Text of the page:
Husband Denied Suspension of Alimony Due to Unemployment
By Snyder & Sarno on February 18, 2016
Alimony and child support duties can always be subject to review and modification if the spouse seeking the modification can show changed circumstances. The party seeking a decrease of his or her obligations must demonstrate the significance of the changed circumstances and the inability to support himself or herself. One cannot be relieved completely of the obligations to support one’s family due to the diminished or no earning capacity and to remain in that position. In Manne v. Manne, a husband tried to suspend his alimony support obligation and to reduce his child support.
The husband was laid off of his job in March 2014, however he received severance pay of four months’ salary. He also filed for unemployment but was denied. In May 2014, he filed a motion to suspend his alimony and to reduce his child support. It was denied. He then filed a motion of reconsideration, but it was denied in July 2014. He then appealed.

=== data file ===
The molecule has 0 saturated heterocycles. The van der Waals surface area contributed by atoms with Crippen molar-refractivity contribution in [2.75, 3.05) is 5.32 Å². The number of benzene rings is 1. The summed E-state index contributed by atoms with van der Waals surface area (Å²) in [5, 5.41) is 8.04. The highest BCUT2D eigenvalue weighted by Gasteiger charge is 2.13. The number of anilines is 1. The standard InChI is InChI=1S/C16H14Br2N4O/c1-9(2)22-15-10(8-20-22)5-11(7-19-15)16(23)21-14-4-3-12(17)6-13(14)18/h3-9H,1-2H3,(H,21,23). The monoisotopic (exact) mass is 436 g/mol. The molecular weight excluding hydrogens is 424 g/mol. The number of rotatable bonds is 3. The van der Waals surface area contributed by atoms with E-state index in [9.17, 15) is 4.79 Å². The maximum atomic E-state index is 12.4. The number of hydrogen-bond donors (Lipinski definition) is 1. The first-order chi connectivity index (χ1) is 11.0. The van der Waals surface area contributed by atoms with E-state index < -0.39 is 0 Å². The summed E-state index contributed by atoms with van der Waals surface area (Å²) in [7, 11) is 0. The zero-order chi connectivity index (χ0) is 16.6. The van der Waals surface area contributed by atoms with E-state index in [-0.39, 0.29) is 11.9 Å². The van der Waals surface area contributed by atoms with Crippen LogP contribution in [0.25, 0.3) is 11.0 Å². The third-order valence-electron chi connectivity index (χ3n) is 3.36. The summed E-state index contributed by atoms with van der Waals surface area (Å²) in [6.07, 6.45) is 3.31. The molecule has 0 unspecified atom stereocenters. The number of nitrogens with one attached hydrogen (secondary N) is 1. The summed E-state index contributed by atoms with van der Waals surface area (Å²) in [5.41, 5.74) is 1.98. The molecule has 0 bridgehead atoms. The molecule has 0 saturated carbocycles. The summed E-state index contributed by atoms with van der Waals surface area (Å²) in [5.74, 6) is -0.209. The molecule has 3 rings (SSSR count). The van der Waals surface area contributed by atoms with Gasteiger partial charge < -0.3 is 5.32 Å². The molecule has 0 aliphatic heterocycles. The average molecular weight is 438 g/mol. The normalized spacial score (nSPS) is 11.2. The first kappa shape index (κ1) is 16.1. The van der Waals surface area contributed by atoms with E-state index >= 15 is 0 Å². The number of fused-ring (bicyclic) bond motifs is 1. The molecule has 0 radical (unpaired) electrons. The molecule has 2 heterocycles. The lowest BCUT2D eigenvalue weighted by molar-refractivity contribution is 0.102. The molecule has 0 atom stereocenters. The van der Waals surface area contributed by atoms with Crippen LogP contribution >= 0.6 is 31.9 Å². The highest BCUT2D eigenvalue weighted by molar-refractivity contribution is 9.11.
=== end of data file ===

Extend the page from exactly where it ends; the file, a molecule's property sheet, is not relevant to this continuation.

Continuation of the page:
On his appeal, he stated that the trial court judge did not consider his poor financial situation, his inability to pay alimony while unemployed and his son’s college tuition. He stated that the trial court judge also erred because he did not recognize his change in circumstances, which was his unemployment.
The appellate court agreed that the husband’s arguments lacked sufficient merit. Regarding the motion for reconsideration, the trial court judge denied it due to the severance package and unemployment benefits the husband would be receiving even if he had no job. The rulings in both orders were based on substantial and credible evidence. He was not able to prove that there was a permanent change in employment to justify a suspension in alimony and/or reduction in child support. He also could not prove that he was unable to support himself, therefore he was not allowed to modify alimony or child support.
If you have an issue with alimony or child support, contact the skilled matrimonial attorneys at Snyder & Sarno, LLC. The attorneys at Snyder & Sarno are experienced in handling cases where the parties share children. Call us today at (973) 274-5200.
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